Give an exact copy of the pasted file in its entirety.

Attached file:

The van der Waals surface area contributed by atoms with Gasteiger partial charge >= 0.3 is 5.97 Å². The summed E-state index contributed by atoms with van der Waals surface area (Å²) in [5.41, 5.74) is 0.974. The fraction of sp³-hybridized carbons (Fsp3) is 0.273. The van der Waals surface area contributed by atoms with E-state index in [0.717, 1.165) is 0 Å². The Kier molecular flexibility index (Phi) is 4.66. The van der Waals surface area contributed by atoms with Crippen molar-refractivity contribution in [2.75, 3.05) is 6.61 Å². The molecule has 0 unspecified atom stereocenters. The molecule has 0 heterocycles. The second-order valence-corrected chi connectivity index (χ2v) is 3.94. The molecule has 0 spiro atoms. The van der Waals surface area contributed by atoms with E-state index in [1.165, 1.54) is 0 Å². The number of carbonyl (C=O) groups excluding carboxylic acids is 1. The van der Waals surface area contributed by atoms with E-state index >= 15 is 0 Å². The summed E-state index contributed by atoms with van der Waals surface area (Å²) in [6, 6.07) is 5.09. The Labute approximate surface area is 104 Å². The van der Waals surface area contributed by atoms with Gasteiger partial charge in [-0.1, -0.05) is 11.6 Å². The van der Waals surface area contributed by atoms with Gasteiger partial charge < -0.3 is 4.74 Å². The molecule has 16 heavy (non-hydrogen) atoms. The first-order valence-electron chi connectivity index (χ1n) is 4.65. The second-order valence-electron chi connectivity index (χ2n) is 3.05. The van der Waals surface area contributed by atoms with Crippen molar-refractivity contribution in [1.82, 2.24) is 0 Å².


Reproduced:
The van der Waals surface area contributed by atoms with Gasteiger partial charge >= 0.3 is 5.97 Å². The summed E-state index contributed by atoms with van der Waals surface area (Å²) in [5.41, 5.74) is 0.974. The fraction of sp³-hybridized carbons (Fsp3) is 0.273. The van der Waals surface area contributed by atoms with E-state index in [0.717, 1.165) is 0 Å². The Kier molecular flexibility index (Phi) is 4.66. The van der Waals surface area contributed by atoms with Crippen molar-refractivity contribution in [2.75, 3.05) is 6.61 Å². The molecule has 0 unspecified atom stereocenters. The molecule has 0 heterocycles. The second-order valence-corrected chi connectivity index (χ2v) is 3.94. The molecule has 0 spiro atoms. The van der Waals surface area contributed by atoms with E-state index in [1.165, 1.54) is 0 Å². The number of carbonyl (C=O) groups excluding carboxylic acids is 1. The van der Waals surface area contributed by atoms with E-state index >= 15 is 0 Å². The summed E-state index contributed by atoms with van der Waals surface area (Å²) in [6, 6.07) is 5.09. The Labute approximate surface area is 104 Å². The van der Waals surface area contributed by atoms with Gasteiger partial charge in [-0.1, -0.05) is 11.6 Å². The van der Waals surface area contributed by atoms with Gasteiger partial charge < -0.3 is 4.74 Å². The molecule has 16 heavy (non-hydrogen) atoms. The first-order valence-electron chi connectivity index (χ1n) is 4.65. The second-order valence-electron chi connectivity index (χ2n) is 3.05. The van der Waals surface area contributed by atoms with Crippen molar-refractivity contribution in [1.82, 2.24) is 0 Å².